“Investors are bubbling to the top,” Ms Bloom said. “They can see that there is some good buying.”
Housing has fallen by more than 13 per cent and apartments about 11 per cent during the past 12 months, according to analysis by Morgan Stanley of national prices. Many analysts predict the peak to trough decline could be between 15 and 20 per cent.
Improved investor outlook
Martin North, principal of Digital Finance Analytics, said his surveys of households are also detecting an improving attitude to investing.
“There is something going on that is not translating into official figures,” Mr North said.
Lenders are targeting emerging investor demand with low-priced, longer-term fixed rates of between one to five years.
“The decline in fixed mortgage rates reflects falling bond yields because this drives the cost of funding for fixed-rate loans,” said Shane Oliver, head of investment strategy and chief economist for AMP Capital.
“Over the last 12 months the 10-year bond yield has fallen from around 2.85 per cent to around 2.1 per cent now and shorter maturity bond yields have fallen as well.” By contrast bank bill rates – which are more relevant for variable mortgage rates – have not come down as much, reflecting a still relatively high spread between the expected cash rates and bank bill rates, he said.
That means an investor can get a five-year fixed rate of from between 3.99 per cent and 5.61 per cent, compared to a standard variable rate of between 3.54 per cent and 5.59 per cent, according to analysis by Canstar, which monitors fees and prices.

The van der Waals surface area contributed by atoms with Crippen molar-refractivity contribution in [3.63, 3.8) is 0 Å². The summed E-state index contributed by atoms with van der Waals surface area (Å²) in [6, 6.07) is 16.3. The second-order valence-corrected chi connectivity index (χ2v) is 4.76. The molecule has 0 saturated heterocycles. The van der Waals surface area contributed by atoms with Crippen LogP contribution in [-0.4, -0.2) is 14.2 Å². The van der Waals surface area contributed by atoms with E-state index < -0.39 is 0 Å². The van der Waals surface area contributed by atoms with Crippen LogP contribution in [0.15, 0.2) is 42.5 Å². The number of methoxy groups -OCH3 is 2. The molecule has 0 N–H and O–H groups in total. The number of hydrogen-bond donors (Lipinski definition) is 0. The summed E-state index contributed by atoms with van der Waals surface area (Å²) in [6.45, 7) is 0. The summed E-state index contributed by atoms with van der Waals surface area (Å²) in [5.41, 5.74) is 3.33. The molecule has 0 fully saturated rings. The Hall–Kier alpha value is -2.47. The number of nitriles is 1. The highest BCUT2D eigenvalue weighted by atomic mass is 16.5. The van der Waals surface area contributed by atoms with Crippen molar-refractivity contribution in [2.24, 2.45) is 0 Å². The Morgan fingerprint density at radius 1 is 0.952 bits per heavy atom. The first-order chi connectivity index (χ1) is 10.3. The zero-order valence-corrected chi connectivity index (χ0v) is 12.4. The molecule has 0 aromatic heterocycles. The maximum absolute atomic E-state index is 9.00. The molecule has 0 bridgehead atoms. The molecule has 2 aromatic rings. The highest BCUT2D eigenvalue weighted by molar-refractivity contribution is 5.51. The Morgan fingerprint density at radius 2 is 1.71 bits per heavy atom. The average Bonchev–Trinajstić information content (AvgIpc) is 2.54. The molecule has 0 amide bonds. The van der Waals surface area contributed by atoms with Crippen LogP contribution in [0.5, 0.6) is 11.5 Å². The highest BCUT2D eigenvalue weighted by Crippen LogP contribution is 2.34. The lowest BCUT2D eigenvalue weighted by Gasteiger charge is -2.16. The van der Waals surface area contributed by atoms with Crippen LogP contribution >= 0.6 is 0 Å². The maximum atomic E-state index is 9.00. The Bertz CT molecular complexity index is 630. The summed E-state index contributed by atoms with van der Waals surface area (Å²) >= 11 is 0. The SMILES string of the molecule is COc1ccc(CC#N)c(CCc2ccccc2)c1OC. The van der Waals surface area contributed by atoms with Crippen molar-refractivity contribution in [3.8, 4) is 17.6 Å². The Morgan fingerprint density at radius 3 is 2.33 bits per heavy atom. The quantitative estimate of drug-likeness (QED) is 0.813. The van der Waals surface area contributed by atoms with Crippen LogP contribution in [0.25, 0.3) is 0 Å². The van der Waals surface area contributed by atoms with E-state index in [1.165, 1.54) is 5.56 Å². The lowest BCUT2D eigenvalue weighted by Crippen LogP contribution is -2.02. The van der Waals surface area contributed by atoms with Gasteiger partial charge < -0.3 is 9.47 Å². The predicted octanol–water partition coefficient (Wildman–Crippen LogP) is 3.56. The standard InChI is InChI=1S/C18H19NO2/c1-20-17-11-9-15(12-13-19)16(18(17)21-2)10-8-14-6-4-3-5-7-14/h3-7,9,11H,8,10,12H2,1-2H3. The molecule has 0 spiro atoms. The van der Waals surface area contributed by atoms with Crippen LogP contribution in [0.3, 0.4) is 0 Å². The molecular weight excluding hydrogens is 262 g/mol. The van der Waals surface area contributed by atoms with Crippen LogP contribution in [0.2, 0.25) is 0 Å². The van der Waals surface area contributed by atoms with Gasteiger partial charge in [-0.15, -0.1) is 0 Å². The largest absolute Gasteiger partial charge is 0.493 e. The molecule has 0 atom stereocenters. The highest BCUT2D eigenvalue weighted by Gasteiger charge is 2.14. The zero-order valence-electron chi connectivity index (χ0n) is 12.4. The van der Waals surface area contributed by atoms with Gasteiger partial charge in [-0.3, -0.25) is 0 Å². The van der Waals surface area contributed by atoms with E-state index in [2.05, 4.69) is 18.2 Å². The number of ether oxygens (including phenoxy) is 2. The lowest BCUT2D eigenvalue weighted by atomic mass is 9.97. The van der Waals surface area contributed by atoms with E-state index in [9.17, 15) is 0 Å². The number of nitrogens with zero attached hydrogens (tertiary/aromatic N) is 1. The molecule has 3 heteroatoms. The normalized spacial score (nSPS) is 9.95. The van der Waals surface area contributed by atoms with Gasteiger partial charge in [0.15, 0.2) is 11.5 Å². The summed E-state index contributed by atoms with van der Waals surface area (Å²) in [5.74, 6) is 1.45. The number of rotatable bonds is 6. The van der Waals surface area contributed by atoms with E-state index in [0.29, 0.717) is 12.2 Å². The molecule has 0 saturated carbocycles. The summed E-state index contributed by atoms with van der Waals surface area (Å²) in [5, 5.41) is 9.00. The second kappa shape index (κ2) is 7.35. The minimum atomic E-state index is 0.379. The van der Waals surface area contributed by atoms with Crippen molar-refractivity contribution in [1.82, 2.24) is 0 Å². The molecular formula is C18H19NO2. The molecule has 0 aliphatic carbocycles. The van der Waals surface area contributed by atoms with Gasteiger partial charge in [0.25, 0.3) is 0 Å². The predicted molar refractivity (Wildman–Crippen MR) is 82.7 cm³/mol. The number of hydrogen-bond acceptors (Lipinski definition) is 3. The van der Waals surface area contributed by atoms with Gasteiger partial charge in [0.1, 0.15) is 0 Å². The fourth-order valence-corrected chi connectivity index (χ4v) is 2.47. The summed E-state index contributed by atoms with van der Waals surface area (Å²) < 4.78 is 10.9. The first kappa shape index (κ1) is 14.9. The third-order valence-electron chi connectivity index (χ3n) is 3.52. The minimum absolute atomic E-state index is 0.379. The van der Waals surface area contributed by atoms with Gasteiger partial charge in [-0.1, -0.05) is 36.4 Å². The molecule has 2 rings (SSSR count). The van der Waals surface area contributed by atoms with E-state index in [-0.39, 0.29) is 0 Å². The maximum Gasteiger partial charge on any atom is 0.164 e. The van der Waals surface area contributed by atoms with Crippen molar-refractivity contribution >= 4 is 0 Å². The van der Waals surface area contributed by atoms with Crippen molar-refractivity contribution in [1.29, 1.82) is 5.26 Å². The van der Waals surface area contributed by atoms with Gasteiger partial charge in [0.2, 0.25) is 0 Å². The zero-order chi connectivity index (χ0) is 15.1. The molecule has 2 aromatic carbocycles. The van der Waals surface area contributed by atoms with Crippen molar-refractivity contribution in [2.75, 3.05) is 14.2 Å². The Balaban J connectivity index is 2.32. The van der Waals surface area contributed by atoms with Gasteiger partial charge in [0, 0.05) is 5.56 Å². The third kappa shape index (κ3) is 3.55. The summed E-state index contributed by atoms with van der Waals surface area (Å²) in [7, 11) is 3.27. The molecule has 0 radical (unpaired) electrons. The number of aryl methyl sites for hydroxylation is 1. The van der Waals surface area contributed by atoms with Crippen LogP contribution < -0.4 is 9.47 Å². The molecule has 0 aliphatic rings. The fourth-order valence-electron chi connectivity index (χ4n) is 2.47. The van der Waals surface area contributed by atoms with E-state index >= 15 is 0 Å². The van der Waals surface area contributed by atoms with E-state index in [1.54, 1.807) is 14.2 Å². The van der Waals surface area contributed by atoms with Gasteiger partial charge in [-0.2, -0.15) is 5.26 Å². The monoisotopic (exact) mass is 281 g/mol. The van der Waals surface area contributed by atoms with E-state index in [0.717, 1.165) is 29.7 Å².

“Falling bond yields enable some creative mortgage funding,” said Steve Mickenbecker, Canstar group executive.
The cheapest five-year rates would be likely to remain competitive even if the Reserve Bank of Australia was to trim cash rates, leading to a fall in standard variable rates.
It is likely many lenders would hold back some of the cash rate cuts to repair balance sheets and pass on only a percentage of the cuts with lower rates, Mr Mickenbecker said.
APRA’s decision to lift the cap off investor lender and the end of the Hayne royal commission into banking could also reduce pressure on major lenders and encourage more lending.
“Most of the economic indicators are relatively strong and would usually point to a steady residential market,” said Shaun Thomas, residential director for Herron Todd White, one of the nation’s largest independent property valuation and advisory groups.
“This downturn appears to have been strongly led by negative market sentiment and tightening credit availability as a result of the banking royal commission, along with previous APRA regulation changes,” according to Mr Thomas.
He expects the NSW market to pick up in the second half after the market has time to digest the implications of a state and federal elections.
It also assumes there is no big external shock to the economy and that other economic indicators, such as unemployment, interest rates and other local and global economies remain stable.
Ben Kingsley, chairman of the Property Investors Council of Australia, said Labor’s failure to set a timeline for proposed changes to negative gearing was holding back demand.
Mr Kingsley said: “If the policy was absurd [when the property market was booming], it’s even more so now, with the national economy flat-lining and significant property price falls in our two biggest cities.”
He said existing – and future – investors need to have enough time to organise their finances to meet the deadline.
Vendor discounting for apartments and housing have risen to about 5 per cent, or a rise of about 25 per cent since the market peaks in 2017, according to analysis by investment bank Morgan Stanley.
Rental property yields (annual rental income divided by property value) are ticking up nationally to between 3.5 per cent for houses and 4.2 per cent for apartments, which is better than many fixed-income alternatives, according to its research.